If I may don the critic-curmudgeon hat: People don’t see life anymore; they record it. Behold the hordes of mouth breathers shuffling through Times Square, digital cameras and smartphones extended like a buffer against reality as they suck up gigabytes of banal data later to be vomited on social-media platforms for the mild amusement of strangers and the enrichment of billionaires. Normally I don’t care about a person’s mediated, zomboid existence, but when some ass-monkey at Spiegelworld: Empire blocks my view to shoot a home movie of the sexy acrobats, I object.
Sure, with a show as spectacular and kinetically stunning as this, you would expect the general public to take some of the thrills home in their pockets, to illustrate feats they’ll enthusiastically relate to family and friends. Those folks will have an easier job of it than I, who have only words and a photo to evoke the neocircus highlights. These include the ethereal Elena Lev, who climbs into a giant transparent orb over our heads and does splits and flips in it. There’s the amazing Yonas Alemu, who lies on his back and juggles the fearless young Tariku Degefa on his feet, flipping the boy over and over like a seal with a ball. Three Ukrainian blonds make amazing formations on top of each other. And it’s hard to do justice to the balance artistry of Rigolo, who builds a gravity-flouting latticework of sticks, each perched on the other. Louche chanteuse Lena Hall sings gloriously between acts.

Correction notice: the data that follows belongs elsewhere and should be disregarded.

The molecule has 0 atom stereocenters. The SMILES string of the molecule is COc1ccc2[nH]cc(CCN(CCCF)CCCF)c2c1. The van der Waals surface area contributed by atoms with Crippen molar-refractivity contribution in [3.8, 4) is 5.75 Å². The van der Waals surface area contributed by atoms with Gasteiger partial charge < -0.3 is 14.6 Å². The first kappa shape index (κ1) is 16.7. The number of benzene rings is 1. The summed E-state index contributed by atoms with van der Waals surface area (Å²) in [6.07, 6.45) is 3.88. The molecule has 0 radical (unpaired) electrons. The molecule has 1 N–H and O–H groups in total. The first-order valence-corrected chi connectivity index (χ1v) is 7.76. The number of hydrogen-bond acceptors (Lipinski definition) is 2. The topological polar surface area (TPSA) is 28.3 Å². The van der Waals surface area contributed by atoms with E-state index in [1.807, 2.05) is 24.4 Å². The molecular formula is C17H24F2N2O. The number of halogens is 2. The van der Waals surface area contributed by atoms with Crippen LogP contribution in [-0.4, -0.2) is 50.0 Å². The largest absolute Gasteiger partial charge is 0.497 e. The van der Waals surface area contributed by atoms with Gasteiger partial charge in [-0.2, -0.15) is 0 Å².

As with past spiegeltent events, there’s a sliver of narrative at the beginning that gets lightly tossed aside after about 15 minutes. Here, a superrich impresario wants to honor some individuals he calls the New York Legends. If you fear a night of social messages, don’t worry. Despite lame one-liners about the Facebook IPO and 1 percenters versus 99 percenters, this is timeless stuff: physical feats and illusions that have been practiced for centuries—long before the technology that seeks, foolishly, to capture them.—David Cote
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